Robin Huesmann from Leipa has been looking for new partners for a while. Leipa employs over a thousand people in the Schwedt plant, a total of 1700. The entrepreneur is now in production next to a gigantic system that fills an entire factory hall: the PM 5. It's hot, humid and loud. Rollers turn, squeeze water out of paper mud, turn the finished paper into a huge roll, brown on the inside and white on the outside: a printable surface for corrugated cardboard. The PM 5 used to be a machine for newsprint - until the newspaper business collapsed dramatically because the media went digital. "Every year we as an industry lose six to eight percent in graphic papers, ie papers for printing or writing. That is a lot," says Huesmann. Where old business areas fall away, Leipa has to expand existing ones and open up new ones.
75% the successor under 40 find cooperation with start-ups important in order to develop digital solutions.
In order not to stick to "traditional thought patterns" and actually find new business models, as he says, in 2016 Huesmann co-founded Rising Generation, an investment company through which Leipa invests in young companies - such as the Munich start-up Adnymics. The paper producer makes almost 40 percent of its sales with advertising brochures, while Adnymics sells the next generation of print advertising: personalized flyers as package inserts. To date, Rising Generation has invested 1.2 million euros in the start-up. Huesmann and Adnymics founder Dominik Romer know each other through a mutual acquaintance. A stroke of luck. "Family businesses find it very difficult to find suitable start-ups," says the expert Kammerlander. "Unfortunately, there is no tinder for this area yet."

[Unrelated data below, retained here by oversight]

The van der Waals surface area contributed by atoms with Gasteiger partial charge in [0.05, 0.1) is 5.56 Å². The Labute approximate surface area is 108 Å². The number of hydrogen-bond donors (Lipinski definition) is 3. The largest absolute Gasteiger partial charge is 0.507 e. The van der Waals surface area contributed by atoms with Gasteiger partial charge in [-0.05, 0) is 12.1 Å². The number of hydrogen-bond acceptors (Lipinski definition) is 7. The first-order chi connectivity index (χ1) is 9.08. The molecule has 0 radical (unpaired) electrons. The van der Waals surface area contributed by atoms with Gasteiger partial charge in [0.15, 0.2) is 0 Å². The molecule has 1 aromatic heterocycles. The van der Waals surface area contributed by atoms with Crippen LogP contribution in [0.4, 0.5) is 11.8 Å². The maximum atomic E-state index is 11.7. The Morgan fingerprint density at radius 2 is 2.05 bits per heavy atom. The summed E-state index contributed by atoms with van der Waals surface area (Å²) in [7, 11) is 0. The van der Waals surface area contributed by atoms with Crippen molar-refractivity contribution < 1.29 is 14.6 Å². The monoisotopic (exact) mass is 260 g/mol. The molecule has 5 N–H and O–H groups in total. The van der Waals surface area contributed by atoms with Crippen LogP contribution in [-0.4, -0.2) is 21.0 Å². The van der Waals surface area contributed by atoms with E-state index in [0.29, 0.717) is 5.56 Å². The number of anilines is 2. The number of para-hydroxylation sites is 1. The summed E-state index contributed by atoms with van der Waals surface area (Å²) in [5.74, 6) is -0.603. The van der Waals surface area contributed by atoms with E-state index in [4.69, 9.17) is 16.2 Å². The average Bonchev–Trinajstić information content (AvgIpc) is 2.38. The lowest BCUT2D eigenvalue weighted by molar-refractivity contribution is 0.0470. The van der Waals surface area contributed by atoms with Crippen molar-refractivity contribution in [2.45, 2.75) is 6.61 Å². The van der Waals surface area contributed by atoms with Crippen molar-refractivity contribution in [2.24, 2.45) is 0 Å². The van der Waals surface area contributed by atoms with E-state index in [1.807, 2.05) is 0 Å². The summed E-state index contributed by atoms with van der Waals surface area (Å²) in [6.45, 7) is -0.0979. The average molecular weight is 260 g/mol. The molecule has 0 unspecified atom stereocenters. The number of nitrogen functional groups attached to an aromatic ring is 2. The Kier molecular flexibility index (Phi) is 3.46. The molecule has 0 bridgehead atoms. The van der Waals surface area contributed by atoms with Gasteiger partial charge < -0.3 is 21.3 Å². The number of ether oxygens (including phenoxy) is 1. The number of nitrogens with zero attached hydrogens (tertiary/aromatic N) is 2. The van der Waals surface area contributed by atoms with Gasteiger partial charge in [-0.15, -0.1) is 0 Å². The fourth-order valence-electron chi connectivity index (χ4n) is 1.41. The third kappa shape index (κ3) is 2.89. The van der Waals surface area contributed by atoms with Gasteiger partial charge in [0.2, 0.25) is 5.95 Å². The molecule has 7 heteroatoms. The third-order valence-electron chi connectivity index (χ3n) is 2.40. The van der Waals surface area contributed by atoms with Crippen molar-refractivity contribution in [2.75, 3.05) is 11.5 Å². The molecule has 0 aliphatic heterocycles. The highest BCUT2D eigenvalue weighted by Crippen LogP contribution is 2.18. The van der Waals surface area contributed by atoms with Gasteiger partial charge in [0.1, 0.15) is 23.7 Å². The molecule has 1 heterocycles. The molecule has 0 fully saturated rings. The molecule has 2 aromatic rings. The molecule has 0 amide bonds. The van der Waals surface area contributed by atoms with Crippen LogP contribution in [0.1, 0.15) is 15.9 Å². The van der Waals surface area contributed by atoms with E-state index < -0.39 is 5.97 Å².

Huesmann wants a breath of fresh air for his venerable company. "We have to open our heads," he says. This also applies to himself. When Romer and Huesmann visit a Leipa customer together, both sides benefit. Romer, because as a young entrepreneur he would hardly have a chance of getting his foot in the door of a large discounter. Huesmann, because he receives free training in modern sales from start-up founder Romer. This worked for medium-sized companies for many years through personal relationships and the price - it was only through the collaboration with Adnymics that selling became a systematic process.
Experience and contacts are the most valuable that Leipa Adnymics can offer. "Most family businesses will not be able to beat other investors in the market, such as private equity firms, only with capital," says the researcher Kammerlander. When Adnymics tried to enter the US market and fired employees, Romer was glad that Huesmann and his fellow managing directors from Leipa not only supported financially. "The experience of entrepreneurs from our group of investors helped us more than the advice of our lawyer," says Romer.
What if there is a problem? Huesmann can still remember the moment when his phone rang while on vacation: Adnymics had received a large, urgent bill; an ongoing capital round must therefore be completed the next day - earlier than planned. Start-ups need quick decisions, says Nadine Kammerlander, but family businesses are better partners than corporations. In any case, with Adnymics, the money was in the account on time.